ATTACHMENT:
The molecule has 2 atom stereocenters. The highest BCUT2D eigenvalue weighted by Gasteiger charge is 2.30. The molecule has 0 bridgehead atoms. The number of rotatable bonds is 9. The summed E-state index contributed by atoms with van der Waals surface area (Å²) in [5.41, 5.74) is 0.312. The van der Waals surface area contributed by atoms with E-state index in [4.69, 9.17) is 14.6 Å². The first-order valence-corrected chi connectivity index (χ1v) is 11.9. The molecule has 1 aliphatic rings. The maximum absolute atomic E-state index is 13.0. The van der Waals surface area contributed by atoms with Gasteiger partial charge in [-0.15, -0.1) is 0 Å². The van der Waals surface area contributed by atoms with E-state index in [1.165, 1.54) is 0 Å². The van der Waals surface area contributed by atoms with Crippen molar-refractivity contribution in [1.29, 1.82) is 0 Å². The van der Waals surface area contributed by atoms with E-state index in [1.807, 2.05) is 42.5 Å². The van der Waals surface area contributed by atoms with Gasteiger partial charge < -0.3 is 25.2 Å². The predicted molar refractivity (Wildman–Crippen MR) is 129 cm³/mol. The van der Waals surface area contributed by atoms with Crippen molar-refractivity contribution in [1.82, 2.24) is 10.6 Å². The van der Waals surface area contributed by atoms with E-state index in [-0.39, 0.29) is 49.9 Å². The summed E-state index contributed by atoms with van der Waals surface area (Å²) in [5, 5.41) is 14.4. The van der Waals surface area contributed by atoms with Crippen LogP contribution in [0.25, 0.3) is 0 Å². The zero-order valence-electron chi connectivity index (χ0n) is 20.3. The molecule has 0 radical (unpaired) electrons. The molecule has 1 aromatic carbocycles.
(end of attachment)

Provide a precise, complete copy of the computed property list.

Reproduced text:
The molecule has 2 atom stereocenters. The highest BCUT2D eigenvalue weighted by Gasteiger charge is 2.30. The molecule has 0 bridgehead atoms. The number of rotatable bonds is 9. The summed E-state index contributed by atoms with van der Waals surface area (Å²) in [5.41, 5.74) is 0.312. The van der Waals surface area contributed by atoms with E-state index in [4.69, 9.17) is 14.6 Å². The first-order valence-corrected chi connectivity index (χ1v) is 11.9. The molecule has 1 aliphatic rings. The maximum absolute atomic E-state index is 13.0. The van der Waals surface area contributed by atoms with Gasteiger partial charge in [-0.15, -0.1) is 0 Å². The van der Waals surface area contributed by atoms with E-state index in [1.165, 1.54) is 0 Å². The van der Waals surface area contributed by atoms with Crippen molar-refractivity contribution in [1.29, 1.82) is 0 Å². The van der Waals surface area contributed by atoms with E-state index in [1.807, 2.05) is 42.5 Å². The van der Waals surface area contributed by atoms with Gasteiger partial charge < -0.3 is 25.2 Å². The predicted molar refractivity (Wildman–Crippen MR) is 129 cm³/mol. The van der Waals surface area contributed by atoms with Crippen molar-refractivity contribution in [1.82, 2.24) is 10.6 Å². The van der Waals surface area contributed by atoms with E-state index in [-0.39, 0.29) is 49.9 Å². The summed E-state index contributed by atoms with van der Waals surface area (Å²) in [5, 5.41) is 14.4. The van der Waals surface area contributed by atoms with Crippen LogP contribution in [0.25, 0.3) is 0 Å². The zero-order valence-electron chi connectivity index (χ0n) is 20.3. The molecule has 0 radical (unpaired) electrons. The molecule has 1 aromatic carbocycles.